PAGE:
A Medical and Care Guide for Guinea Pigs


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Many pet owners provide a pelleted feed for their guinea pig. Combined with other quality foods, this can be a convenient way to ensure your guinea pig is getting necessary nutrients. Be sure to choose a top quality pellet to promote the good health of your pet.

NOTE: Pellets are not a substitute for hay!

Be sure to provide high quality grass hay 24/7 for all your guinea pigs.

Nutrient Requirements

Most guinea pig pellets are designed to satisfy the requirements specified by The National Academy of Sciences.    Nutrient Requirements of the Guinea Pig ( Nutrient Requirements of Laboratory Animals, Fourth Revised Edition, 1995) combines research from many studies, some recent, others over 50 years old. Some values have actually never been determined and are extrapolated from rat studies. The authors of this article encourage further research.

Find a complete list of estimated requirements on page 104. These are not daily requirements but amounts of vitamins and minerals for a kilogram of feed (note). Your pig will only eat a fraction of a kilo per day. Researchers recognize the value of a more natural, higher fiber diet but for practical reasons generally rely on a pelleted or similar feed. The pet owner has no such restrictions and can include other foods like hay, grasses, and fresh vegetables which would more closely approximate the diet of a guinea pig in the wild.

Guidelines: Josephine has provided valuable guidelines for selecting a high quality pellet for people who choose to use them. Select a pellet based on freshness, quality control, and especially on ingredient quality. She uses the AAFCA's definition of terms (the AAFCO is legal organization responsible for regulation of animal feeds and ingredient definitions).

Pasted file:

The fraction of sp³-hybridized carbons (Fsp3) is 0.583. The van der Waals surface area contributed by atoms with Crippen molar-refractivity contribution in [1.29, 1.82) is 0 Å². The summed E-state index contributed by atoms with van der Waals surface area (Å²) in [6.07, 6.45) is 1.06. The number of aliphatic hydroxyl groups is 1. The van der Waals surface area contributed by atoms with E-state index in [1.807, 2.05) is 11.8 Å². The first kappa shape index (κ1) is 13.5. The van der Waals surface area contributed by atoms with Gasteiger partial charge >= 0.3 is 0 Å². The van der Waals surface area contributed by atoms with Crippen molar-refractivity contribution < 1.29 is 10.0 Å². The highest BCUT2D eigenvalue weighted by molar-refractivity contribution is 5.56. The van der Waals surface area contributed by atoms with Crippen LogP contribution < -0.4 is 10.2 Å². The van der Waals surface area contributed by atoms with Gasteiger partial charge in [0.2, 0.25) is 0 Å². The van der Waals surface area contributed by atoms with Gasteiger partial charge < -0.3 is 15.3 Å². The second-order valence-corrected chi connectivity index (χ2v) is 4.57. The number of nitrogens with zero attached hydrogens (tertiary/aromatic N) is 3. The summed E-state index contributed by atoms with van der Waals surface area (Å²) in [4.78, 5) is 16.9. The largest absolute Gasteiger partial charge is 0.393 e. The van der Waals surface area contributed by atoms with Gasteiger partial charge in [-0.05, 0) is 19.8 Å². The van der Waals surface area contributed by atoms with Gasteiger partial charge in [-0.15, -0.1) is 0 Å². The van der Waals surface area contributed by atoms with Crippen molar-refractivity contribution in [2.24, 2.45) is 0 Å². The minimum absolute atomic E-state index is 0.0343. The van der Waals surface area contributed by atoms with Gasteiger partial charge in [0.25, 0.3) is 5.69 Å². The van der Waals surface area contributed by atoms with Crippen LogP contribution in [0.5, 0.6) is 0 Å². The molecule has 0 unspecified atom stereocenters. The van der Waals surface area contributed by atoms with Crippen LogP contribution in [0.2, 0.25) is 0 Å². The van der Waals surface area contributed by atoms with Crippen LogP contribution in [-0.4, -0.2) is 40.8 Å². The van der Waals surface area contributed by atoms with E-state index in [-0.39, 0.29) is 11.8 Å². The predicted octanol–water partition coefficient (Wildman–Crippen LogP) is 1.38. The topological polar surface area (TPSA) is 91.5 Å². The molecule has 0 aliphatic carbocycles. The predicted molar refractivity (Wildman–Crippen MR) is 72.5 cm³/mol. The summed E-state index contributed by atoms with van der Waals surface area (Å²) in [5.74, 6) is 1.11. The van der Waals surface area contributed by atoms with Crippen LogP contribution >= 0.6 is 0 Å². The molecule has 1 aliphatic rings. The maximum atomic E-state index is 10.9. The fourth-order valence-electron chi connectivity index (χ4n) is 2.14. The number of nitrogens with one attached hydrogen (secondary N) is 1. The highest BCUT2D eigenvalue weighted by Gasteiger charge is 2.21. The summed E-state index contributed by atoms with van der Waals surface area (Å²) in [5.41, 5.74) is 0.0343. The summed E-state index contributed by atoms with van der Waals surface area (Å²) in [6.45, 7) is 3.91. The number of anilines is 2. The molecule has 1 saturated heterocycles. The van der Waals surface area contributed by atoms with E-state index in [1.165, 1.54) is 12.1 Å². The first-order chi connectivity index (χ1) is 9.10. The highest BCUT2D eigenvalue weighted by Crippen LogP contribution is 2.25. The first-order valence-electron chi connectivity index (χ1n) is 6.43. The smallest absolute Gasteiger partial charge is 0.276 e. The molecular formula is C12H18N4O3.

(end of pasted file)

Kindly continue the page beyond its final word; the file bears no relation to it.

Ingredients To Avoid In Guinea Pig Pellets

Sweeteners, Colorings, And Preservatives To Avoid

Find more information at

Alfalfa vs. Timothy

Most guinea pig pellets are alfalfa based. Alfalfa pellets are suitable for young, growing and pregnant guinea pigs. After your guinea pig is about a year old and fully developed (see notes), a timothy based pellet, which provides less calcium, may be a good choice. Be sure to select a pellet specifically formulated with Vitamin C for guinea pigs. Choose a plain pellet: avoid mixes with nuts, seeds, dried fruit and dyed pieces. Seeds in husks can be a choking hazard. Each guinea pig will eat approximately 1/8 cup of pellets a day when also fed adequate hay and fresh vegetables. Purchase pellets in small quantities and store in a dry cool dark place to preserve the potency of the C (look for a pellet with an expiration date to check for freshness).

To find ingredients listings and analyses of a few commonly available diets (unfortunately, most of these summaries are over 10 years old), read this thread. Some of the pellets whose ingredient lists appear:

You will find by applying the guidelines described above that KMS Hayloft and Oxbow Hay Companies' pellets are currently the best pellets available. Many of the other guinea pig pellets listed include corn, preservatives, some types of sweeteners, etc. that are not recommended for your pet.

Note: Actual nutrient requirements vary from one guinea pig to another depending on "developmental stage, reproductive activity, and age; gender; strain". Estimates were provided for growth and have not been increased to allow a margin of safety -- which would allow for variations in ingredients or differences between individual guinea pigs. Go Up

Guinea Pigs are for Life